Definition and Usage Areas of Diethylene Glycol
Diethylene Glycol is a colorless, low volatility, low viscosity, hygroscopic liquid. Under normal conditions, diethylene glycol has no odor; However, under high vapor concentrations, a slightly sweet odor can be detected. It is completely miscible with water and many organic liquids.
Because of its high molecular weight, diethylene glycol is significantly less volatile than ethylene glycol and is sufficiently diverse for its specific uses. The reactivity and solubility of HOCH2CH2)2O form the basis for many applications.
Diethylene glycol is incompatible with strong oxidizing agents. HOCH2CH2)2O is also incompatible with strong bases. HOCH2CH2)2O reacts with sulfuric acid and other dehydrating agents, nitric acid, oxygen, hydrogen peroxide, perchloric acid and strong acids. Mixtures with sodium hydroxide decompose exothermically when heated to 446°F.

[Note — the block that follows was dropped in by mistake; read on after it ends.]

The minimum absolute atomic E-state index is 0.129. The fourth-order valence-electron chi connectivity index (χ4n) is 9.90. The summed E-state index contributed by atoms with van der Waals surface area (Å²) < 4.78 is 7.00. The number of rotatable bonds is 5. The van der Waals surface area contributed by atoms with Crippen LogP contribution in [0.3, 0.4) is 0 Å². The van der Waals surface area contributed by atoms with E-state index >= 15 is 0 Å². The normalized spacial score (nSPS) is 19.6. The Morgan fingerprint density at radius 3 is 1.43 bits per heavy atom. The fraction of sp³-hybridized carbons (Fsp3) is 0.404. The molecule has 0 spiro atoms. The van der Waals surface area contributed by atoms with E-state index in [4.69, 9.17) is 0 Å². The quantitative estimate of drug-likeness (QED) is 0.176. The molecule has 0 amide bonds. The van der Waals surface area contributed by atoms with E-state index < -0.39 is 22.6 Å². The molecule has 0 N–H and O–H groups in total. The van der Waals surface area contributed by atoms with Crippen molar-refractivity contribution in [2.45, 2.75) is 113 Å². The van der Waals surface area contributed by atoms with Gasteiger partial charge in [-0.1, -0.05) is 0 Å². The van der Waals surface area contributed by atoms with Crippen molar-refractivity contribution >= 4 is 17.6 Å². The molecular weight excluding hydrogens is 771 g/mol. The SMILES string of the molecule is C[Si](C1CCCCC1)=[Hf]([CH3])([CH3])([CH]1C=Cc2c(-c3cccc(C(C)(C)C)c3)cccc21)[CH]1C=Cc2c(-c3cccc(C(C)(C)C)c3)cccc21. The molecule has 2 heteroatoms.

- HOCH2CH2)2O is used in the manufacture of unsaturated polyester resins, polyurethanes and plasticizers.
- As dye ink and solvent in textile dyeing;
- As a humectant in the tobacco industry;
- As a snow spray in Aircraft and Railways;
- It is used as a thinner in the glue industry.
- It is used as a selective solvent for aromatics in petroleum refining.
- It is used as a solvent in printing in the textile industry and as an auxiliary agent in the content of textile dyes.
HOCH2CH2)2O is used in the manufacture of unsaturated polyester resins, polyurethanes, and plasticizers. It is a solvent for nitrocellulose, resins, dyes, oils, and other organic compounds. It is also a component in brake fluid, lubricants and heating/cooking fuel. It is also used In personal care products (e.g. skin cream and lotions, deodorants).